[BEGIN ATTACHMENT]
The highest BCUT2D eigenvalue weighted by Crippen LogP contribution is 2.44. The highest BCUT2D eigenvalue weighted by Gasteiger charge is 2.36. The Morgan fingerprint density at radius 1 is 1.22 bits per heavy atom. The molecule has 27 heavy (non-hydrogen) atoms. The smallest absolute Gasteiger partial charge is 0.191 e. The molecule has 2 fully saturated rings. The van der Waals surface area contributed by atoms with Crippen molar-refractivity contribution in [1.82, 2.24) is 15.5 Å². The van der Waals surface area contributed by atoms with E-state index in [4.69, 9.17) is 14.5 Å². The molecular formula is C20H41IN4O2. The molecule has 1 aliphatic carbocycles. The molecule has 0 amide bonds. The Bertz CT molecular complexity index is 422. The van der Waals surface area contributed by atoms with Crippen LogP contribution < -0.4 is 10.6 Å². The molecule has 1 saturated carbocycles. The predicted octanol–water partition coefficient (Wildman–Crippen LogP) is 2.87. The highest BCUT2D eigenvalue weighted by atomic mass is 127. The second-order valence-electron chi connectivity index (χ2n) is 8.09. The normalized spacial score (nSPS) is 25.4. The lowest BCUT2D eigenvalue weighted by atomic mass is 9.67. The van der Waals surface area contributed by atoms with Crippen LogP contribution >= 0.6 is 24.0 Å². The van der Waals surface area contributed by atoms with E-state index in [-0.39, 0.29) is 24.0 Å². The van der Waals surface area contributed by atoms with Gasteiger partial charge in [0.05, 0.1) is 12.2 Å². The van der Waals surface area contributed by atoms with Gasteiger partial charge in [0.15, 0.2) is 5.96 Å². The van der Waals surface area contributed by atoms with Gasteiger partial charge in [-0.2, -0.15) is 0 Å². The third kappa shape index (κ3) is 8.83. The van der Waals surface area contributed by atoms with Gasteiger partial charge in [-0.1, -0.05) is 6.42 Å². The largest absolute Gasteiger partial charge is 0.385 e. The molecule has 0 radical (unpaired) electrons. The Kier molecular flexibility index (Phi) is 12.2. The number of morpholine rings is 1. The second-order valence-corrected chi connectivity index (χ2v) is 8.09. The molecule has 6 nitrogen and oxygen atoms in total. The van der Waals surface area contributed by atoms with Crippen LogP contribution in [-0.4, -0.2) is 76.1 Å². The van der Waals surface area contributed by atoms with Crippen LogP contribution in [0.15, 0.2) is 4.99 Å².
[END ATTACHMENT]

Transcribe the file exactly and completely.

The highest BCUT2D eigenvalue weighted by Crippen LogP contribution is 2.44. The highest BCUT2D eigenvalue weighted by Gasteiger charge is 2.36. The Morgan fingerprint density at radius 1 is 1.22 bits per heavy atom. The molecule has 27 heavy (non-hydrogen) atoms. The smallest absolute Gasteiger partial charge is 0.191 e. The molecule has 2 fully saturated rings. The van der Waals surface area contributed by atoms with Crippen molar-refractivity contribution in [1.82, 2.24) is 15.5 Å². The van der Waals surface area contributed by atoms with E-state index in [4.69, 9.17) is 14.5 Å². The molecular formula is C20H41IN4O2. The molecule has 1 aliphatic carbocycles. The molecule has 0 amide bonds. The Bertz CT molecular complexity index is 422. The van der Waals surface area contributed by atoms with Crippen LogP contribution < -0.4 is 10.6 Å². The molecule has 1 saturated carbocycles. The predicted octanol–water partition coefficient (Wildman–Crippen LogP) is 2.87. The highest BCUT2D eigenvalue weighted by atomic mass is 127. The second-order valence-electron chi connectivity index (χ2n) is 8.09. The normalized spacial score (nSPS) is 25.4. The lowest BCUT2D eigenvalue weighted by atomic mass is 9.67. The van der Waals surface area contributed by atoms with Crippen LogP contribution >= 0.6 is 24.0 Å². The van der Waals surface area contributed by atoms with E-state index in [-0.39, 0.29) is 24.0 Å². The van der Waals surface area contributed by atoms with Gasteiger partial charge in [0.05, 0.1) is 12.2 Å². The van der Waals surface area contributed by atoms with Gasteiger partial charge in [0.15, 0.2) is 5.96 Å². The van der Waals surface area contributed by atoms with Gasteiger partial charge in [-0.2, -0.15) is 0 Å². The third kappa shape index (κ3) is 8.83. The van der Waals surface area contributed by atoms with Gasteiger partial charge in [-0.1, -0.05) is 6.42 Å². The largest absolute Gasteiger partial charge is 0.385 e. The molecule has 0 radical (unpaired) electrons. The Kier molecular flexibility index (Phi) is 12.2. The number of morpholine rings is 1. The second-order valence-corrected chi connectivity index (χ2v) is 8.09. The molecule has 6 nitrogen and oxygen atoms in total. The van der Waals surface area contributed by atoms with Crippen LogP contribution in [-0.4, -0.2) is 76.1 Å². The van der Waals surface area contributed by atoms with Crippen LogP contribution in [0.15, 0.2) is 4.99 Å².